Third carbon pipeline proposed for Iowa

By: - January 12, 2022 1:45 pm

(Photo courtesy of the U.S. Department of Agriculture)

Another out-of-state company has announced a plan to build hundreds of miles of pipeline to transport carbon dioxide from ethanol plants and pump it into the ground.

Wolf Carbon Solutions said it has an agreement with Archer-Daniels-Midland Company (ADM) to take carbon dioxide from its facilities in Cedar Rapids and Clinton in eastern Iowa and transport it to an existing carbon sequestration site in Decatur, Illinois.

The pipeline would run about 350 miles and would have additional capacity to accommodate captured carbon from other facilities.

“We are delighted to share our expertise to further the effort to develop low-carbon fuels in the U.S.,” said David Schmunk, president of Wolf Carbon Solutions.

He said the company has operated one of the continent’s largest carbon pipelines in Canada. ADM owns the sequestration wells in Illinois.

The Iowa Utilities Board, which oversees the permit process for hazardous liquid pipelines, has not received formal word from Wolf that would start the process, said Don Tormey, a spokesperson for the board.

Steph Robertson, a Wolf spokesperson, said the company has had informal discussions with the Iowa Utilities Board “and intends to start the permit process in a timely fashion.” She declined to provide a map of the potential pipeline route.

It would be the third carbon pipeline proposed in recent months that would connect to ethanol and fertilizer plants in the state. Summit Carbon Solutions and Navigator CO2 Ventures filed requests to hold public informational meetings for their proposed pipelines in August and October — the first step in the permit process.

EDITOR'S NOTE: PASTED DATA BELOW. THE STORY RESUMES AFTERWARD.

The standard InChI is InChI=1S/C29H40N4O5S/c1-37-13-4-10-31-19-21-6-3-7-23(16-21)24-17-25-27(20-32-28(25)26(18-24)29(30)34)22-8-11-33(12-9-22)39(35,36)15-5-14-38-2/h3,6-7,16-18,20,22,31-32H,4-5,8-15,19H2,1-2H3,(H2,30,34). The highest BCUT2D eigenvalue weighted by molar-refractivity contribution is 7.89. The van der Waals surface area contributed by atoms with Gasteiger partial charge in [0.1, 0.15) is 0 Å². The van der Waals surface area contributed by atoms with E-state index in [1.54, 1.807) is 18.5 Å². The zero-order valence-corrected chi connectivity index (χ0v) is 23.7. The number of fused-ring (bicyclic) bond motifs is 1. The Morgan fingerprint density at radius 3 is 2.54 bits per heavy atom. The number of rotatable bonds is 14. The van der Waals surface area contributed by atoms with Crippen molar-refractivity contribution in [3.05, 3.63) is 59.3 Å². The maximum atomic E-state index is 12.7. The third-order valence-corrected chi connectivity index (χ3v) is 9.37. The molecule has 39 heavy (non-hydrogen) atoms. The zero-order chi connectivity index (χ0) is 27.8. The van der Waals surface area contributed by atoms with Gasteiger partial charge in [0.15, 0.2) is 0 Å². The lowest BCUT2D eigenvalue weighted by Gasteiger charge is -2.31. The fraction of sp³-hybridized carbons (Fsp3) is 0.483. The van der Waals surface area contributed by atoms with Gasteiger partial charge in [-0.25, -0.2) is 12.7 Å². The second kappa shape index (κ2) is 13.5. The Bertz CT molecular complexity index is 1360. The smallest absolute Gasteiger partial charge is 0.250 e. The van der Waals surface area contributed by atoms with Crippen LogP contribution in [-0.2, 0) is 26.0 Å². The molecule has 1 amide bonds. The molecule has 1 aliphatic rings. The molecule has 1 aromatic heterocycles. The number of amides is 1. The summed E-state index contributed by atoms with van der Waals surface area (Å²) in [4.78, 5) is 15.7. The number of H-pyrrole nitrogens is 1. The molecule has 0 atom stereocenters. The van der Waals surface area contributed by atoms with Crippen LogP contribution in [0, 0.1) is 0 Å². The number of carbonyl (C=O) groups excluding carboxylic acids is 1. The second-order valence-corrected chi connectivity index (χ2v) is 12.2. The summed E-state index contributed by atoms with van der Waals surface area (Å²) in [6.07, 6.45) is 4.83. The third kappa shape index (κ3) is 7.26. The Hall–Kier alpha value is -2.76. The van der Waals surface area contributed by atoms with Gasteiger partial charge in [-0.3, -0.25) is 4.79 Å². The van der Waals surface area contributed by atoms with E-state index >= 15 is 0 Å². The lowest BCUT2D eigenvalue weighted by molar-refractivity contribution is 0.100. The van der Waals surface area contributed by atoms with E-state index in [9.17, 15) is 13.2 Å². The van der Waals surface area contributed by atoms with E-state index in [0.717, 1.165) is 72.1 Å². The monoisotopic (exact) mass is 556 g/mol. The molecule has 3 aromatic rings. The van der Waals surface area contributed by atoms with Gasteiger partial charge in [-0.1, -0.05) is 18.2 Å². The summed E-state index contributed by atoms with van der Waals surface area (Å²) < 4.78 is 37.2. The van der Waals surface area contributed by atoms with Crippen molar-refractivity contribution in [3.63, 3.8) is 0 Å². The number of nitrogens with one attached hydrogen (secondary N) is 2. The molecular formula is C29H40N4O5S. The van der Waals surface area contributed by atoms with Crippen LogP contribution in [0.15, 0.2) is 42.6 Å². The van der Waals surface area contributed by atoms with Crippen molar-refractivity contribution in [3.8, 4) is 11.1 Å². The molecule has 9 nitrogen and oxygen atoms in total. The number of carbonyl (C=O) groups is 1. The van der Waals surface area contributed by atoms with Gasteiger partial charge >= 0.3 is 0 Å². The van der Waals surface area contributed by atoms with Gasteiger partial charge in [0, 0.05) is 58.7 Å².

Summit seeks to build about 700 miles of pipeline in the western and northern parts of the state to transport liquid carbon dioxide to North Dakota. Navigator wants to build about 900 miles of pipeline that would bisect the state from northwest to southeast and would branch out to counties in northern and eastern Iowa. That carbon would be sequestered in Illinois.

To help limit greenhouse gas emissions, the federal government gives tax credits to companies that capture and sequester the carbon they would otherwise expel. The Navigator pipeline alone could net hundreds of millions of dollars in credits each year for the owners of ethanol and fertilizer plants connected to it.

The companies have largely completed their public meetings, during which landowners and others get information about the projects and the permit process and can ask questions.

Opponents of the pipelines are concerned about leaks that could harm people, damage to farmland and the potential for the companies to use eminent domain to force residents to allow pipeline construction through their properties, among other concerns.

Several county boards of supervisors have filed written objections to the use of eminent domain for the projects.

After all the public meetings have concluded and a further 30 days have passed, the companies can apply for permits. Navigator has indicated it will apply in May. To approve a permit, the three-member Iowa Utilities Board must find that the project serves a “public convenience and necessity.”

Companies that receive permits can use eminent domain — at the discretion of the board — to build a pipeline on the properties of residents who refuse to give permission for easements. The board evaluates eminent domain requests on a case-by-case basis after talks have failed to produce a voluntary easement.

When the board approved the Dakota Access Pipeline in 2016 to transport oil through the state, it also granted virtually all requests for eminent domain of the privately owned land of about two dozen residents or groups of residents.

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Jared Strong
Jared Strong

Senior reporter Jared Strong has written about Iowans and the important issues that affect them for more than 15 years, previously for the Carroll Times Herald and the Des Moines Register. His investigative work exposing police misconduct has notched several state and national awards. He is a longtime trustee of the Iowa Freedom of Information Council, which fights for open records and open government. He is a lifelong Iowan and has lived mostly in rural western parts of the state.

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